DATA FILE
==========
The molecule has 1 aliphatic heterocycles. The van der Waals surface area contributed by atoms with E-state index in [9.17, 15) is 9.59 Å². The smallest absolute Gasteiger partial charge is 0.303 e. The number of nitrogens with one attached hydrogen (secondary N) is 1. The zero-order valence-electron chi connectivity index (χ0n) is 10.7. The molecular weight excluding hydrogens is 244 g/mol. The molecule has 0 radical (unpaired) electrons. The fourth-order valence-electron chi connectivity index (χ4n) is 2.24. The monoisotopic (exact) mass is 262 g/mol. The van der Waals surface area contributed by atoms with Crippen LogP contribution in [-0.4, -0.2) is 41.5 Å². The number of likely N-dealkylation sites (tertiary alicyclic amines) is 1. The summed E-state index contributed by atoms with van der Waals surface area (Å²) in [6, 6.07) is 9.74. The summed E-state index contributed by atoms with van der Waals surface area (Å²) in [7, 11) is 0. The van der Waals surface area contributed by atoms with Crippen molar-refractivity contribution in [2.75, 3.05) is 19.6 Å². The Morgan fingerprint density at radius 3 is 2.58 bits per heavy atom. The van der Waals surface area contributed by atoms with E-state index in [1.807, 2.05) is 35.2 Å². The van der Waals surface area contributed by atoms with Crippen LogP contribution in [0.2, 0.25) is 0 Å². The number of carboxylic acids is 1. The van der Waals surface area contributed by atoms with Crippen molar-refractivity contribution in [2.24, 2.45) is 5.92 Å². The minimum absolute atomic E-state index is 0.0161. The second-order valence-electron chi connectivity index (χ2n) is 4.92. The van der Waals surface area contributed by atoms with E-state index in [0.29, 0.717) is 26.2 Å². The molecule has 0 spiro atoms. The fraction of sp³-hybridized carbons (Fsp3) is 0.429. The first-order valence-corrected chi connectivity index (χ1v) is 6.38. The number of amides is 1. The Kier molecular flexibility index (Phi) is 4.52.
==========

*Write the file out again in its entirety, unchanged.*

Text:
The molecule has 1 aliphatic heterocycles. The van der Waals surface area contributed by atoms with E-state index in [9.17, 15) is 9.59 Å². The smallest absolute Gasteiger partial charge is 0.303 e. The number of nitrogens with one attached hydrogen (secondary N) is 1. The zero-order valence-electron chi connectivity index (χ0n) is 10.7. The molecular weight excluding hydrogens is 244 g/mol. The molecule has 0 radical (unpaired) electrons. The fourth-order valence-electron chi connectivity index (χ4n) is 2.24. The monoisotopic (exact) mass is 262 g/mol. The van der Waals surface area contributed by atoms with Crippen LogP contribution in [-0.4, -0.2) is 41.5 Å². The number of likely N-dealkylation sites (tertiary alicyclic amines) is 1. The summed E-state index contributed by atoms with van der Waals surface area (Å²) in [6, 6.07) is 9.74. The summed E-state index contributed by atoms with van der Waals surface area (Å²) in [7, 11) is 0. The van der Waals surface area contributed by atoms with Crippen molar-refractivity contribution in [2.75, 3.05) is 19.6 Å². The Morgan fingerprint density at radius 3 is 2.58 bits per heavy atom. The van der Waals surface area contributed by atoms with E-state index in [1.807, 2.05) is 35.2 Å². The van der Waals surface area contributed by atoms with Crippen LogP contribution in [0.2, 0.25) is 0 Å². The number of carboxylic acids is 1. The van der Waals surface area contributed by atoms with Crippen molar-refractivity contribution in [2.24, 2.45) is 5.92 Å². The minimum absolute atomic E-state index is 0.0161. The second-order valence-electron chi connectivity index (χ2n) is 4.92. The van der Waals surface area contributed by atoms with E-state index in [0.29, 0.717) is 26.2 Å². The molecule has 0 spiro atoms. The fraction of sp³-hybridized carbons (Fsp3) is 0.429. The first-order valence-corrected chi connectivity index (χ1v) is 6.38. The number of amides is 1. The Kier molecular flexibility index (Phi) is 4.52.